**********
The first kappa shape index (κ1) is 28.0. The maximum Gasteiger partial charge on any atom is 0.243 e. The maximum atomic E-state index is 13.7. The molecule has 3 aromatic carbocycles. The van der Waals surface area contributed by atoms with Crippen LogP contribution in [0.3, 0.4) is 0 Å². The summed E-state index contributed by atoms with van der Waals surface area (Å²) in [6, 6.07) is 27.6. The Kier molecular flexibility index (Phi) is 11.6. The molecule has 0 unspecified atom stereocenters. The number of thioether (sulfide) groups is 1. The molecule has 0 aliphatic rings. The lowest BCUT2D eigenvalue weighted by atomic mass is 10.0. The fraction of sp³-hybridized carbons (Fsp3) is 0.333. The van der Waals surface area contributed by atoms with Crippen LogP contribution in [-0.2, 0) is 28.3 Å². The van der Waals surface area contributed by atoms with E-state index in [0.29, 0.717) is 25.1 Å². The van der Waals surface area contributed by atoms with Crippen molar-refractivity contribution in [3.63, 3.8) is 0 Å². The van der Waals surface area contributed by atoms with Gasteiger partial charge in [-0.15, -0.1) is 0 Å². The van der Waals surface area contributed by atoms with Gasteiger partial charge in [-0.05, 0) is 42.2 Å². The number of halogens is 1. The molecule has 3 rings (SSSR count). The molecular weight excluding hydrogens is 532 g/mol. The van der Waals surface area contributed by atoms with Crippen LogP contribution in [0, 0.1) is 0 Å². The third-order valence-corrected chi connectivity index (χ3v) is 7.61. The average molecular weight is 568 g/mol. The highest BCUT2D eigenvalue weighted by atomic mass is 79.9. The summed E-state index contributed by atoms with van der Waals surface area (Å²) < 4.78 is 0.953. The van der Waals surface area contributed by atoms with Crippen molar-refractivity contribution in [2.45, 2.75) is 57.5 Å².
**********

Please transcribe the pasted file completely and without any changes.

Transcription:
The first kappa shape index (κ1) is 28.0. The maximum Gasteiger partial charge on any atom is 0.243 e. The maximum atomic E-state index is 13.7. The molecule has 3 aromatic carbocycles. The van der Waals surface area contributed by atoms with Crippen LogP contribution in [0.3, 0.4) is 0 Å². The summed E-state index contributed by atoms with van der Waals surface area (Å²) in [6, 6.07) is 27.6. The Kier molecular flexibility index (Phi) is 11.6. The molecule has 0 unspecified atom stereocenters. The number of thioether (sulfide) groups is 1. The molecule has 0 aliphatic rings. The lowest BCUT2D eigenvalue weighted by atomic mass is 10.0. The fraction of sp³-hybridized carbons (Fsp3) is 0.333. The van der Waals surface area contributed by atoms with Crippen LogP contribution in [-0.2, 0) is 28.3 Å². The van der Waals surface area contributed by atoms with E-state index in [0.29, 0.717) is 25.1 Å². The van der Waals surface area contributed by atoms with Crippen molar-refractivity contribution in [3.63, 3.8) is 0 Å². The van der Waals surface area contributed by atoms with Gasteiger partial charge in [-0.15, -0.1) is 0 Å². The van der Waals surface area contributed by atoms with Gasteiger partial charge in [-0.05, 0) is 42.2 Å². The number of halogens is 1. The molecule has 3 rings (SSSR count). The molecular weight excluding hydrogens is 532 g/mol. The van der Waals surface area contributed by atoms with Crippen LogP contribution in [0, 0.1) is 0 Å². The third-order valence-corrected chi connectivity index (χ3v) is 7.61. The average molecular weight is 568 g/mol. The highest BCUT2D eigenvalue weighted by atomic mass is 79.9. The summed E-state index contributed by atoms with van der Waals surface area (Å²) < 4.78 is 0.953. The van der Waals surface area contributed by atoms with Crippen molar-refractivity contribution in [2.45, 2.75) is 57.5 Å².